New York City got a taste of Haiti last week, courtesy of a former Whitehorse resident.
Morgan Wienberg recently travelled to the city to speak at the United Nations Youth Assembly. Now in its 13th year, the assembly brings together youth from across the globe who are working to help the United Nations meet its Millennium Development Goals, such as eradicating extreme poverty, creating universal primary education and forming global networks.
Wienberg, 21, has been doing this in Haiti for the last several years. She first went to the country after the devastating earthquakes of 2010. She worked in orphanages where she saw children who were beaten and kept from accessing all the aid that came in.
She co-founded her own organization in 2011. Little Footprints, Big Steps runs two safe houses for children who used to live on the street. Wienberg lives in one of them, along with 14 Haitian boys. Between five and 10 other boys join them during the day. Monthly sponsors provide funds to send children to school.
Many of the children in Haitian orphanages have at least one living parent, so the organization works to reunite families when possible. Outreach workers visit the families and help teach them employment and agricultural skills. Several children have spent their summers learning to drive or taking professional dance classes, among other activities.
At the United Nations, Wienberg encouraged her audience to think about poverty as a “heavy, metal door” that has fallen on a group of people. Doors are usually a symbol of opportunity, she explained Monday from Kitchener, Ont., where she was spending time with Little Footprints, Big Steps’ other co-founder, Sarah Wilson. But people who are under that door need to know they can push it off of themselves. And people who aren’t under the door need to pull it off the oppressed, she said.
“We’re talking about pushing and pulling. The people who are oppressed, who are underneath that door already, they need to be pushing for their rights and pushing to try and lift that door. A heavy metal door, no one person is going to be able to lift it. It really takes this collaboration,” said Wienberg.
The importance of collaboration is one of the biggest things she learned at the assembly, she said. “It made me realize this is how things happen on a larger level,” said Wienberg. She met with a man from Kenya who inspired her to start a United Nations youth assembly in Haiti. She’s been invited to speak in that country and across North America, she said.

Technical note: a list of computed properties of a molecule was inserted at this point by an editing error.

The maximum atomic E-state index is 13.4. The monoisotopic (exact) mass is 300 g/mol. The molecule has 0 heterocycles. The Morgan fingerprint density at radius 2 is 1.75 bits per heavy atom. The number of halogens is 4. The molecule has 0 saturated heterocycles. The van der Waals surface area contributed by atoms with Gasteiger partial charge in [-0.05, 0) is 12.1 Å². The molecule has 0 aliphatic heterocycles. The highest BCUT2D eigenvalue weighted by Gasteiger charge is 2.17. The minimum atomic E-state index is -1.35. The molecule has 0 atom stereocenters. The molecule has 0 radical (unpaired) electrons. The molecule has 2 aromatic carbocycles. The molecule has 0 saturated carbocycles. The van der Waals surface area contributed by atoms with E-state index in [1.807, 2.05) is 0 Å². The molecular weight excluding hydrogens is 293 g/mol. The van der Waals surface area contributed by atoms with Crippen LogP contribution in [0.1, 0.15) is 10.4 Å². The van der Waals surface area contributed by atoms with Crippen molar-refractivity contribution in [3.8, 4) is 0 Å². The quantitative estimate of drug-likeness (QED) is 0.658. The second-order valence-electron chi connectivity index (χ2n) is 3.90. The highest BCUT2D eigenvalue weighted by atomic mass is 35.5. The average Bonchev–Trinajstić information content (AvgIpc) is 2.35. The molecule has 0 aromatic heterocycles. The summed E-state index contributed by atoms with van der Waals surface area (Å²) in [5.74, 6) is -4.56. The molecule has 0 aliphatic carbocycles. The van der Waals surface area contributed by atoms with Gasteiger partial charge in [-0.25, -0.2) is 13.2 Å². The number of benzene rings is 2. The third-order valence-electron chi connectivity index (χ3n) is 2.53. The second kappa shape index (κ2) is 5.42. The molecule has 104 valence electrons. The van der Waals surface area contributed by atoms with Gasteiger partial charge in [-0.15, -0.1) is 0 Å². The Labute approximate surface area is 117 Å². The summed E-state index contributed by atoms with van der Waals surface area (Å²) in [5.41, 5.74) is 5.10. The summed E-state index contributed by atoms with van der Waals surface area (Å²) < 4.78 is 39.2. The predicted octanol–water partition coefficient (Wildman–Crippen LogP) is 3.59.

Also while in the United States, she met with the board of directors for One Small House. The not-for-profit brings together volunteers to build homes for people living in impoverished nations.
Wienberg has spoken with people from the organization before. When she met with them this time, they agreed to come in October and build a house for one of the boys at the safe house. He has been reunited with his family, but they are homeless. Little Footprints, Big Steps has purchased land for the family, but the organization isn’t able to pay for all of it.
But Wienberg almost never got to take a bite out of the Big Apple. She received her invitation to the gala via email. It came at an especially busy time in Haiti, when she didn’t have time to go online. She almost missed the deadline to reply, she said.
“I really enjoy just walking around, and I don’t get to do it much anymore,” Wienberg said about how she spent some of her time in New York City. But even then, she was thinking about the children in Haiti. One of the boys needs to go to Florida for surgery sometime soon. While she was travelling around New York City, she imagined what it would be like to show him large stores and skyscrapers, she said.
“All the time now when I travel, I just imagine taking him on a plane or to a movie theatre,” said Wienberg.
People can learn more about the organization and how they can support it at www.littlefootprintsbigsteps.com.
Contact Meagan Gillmore at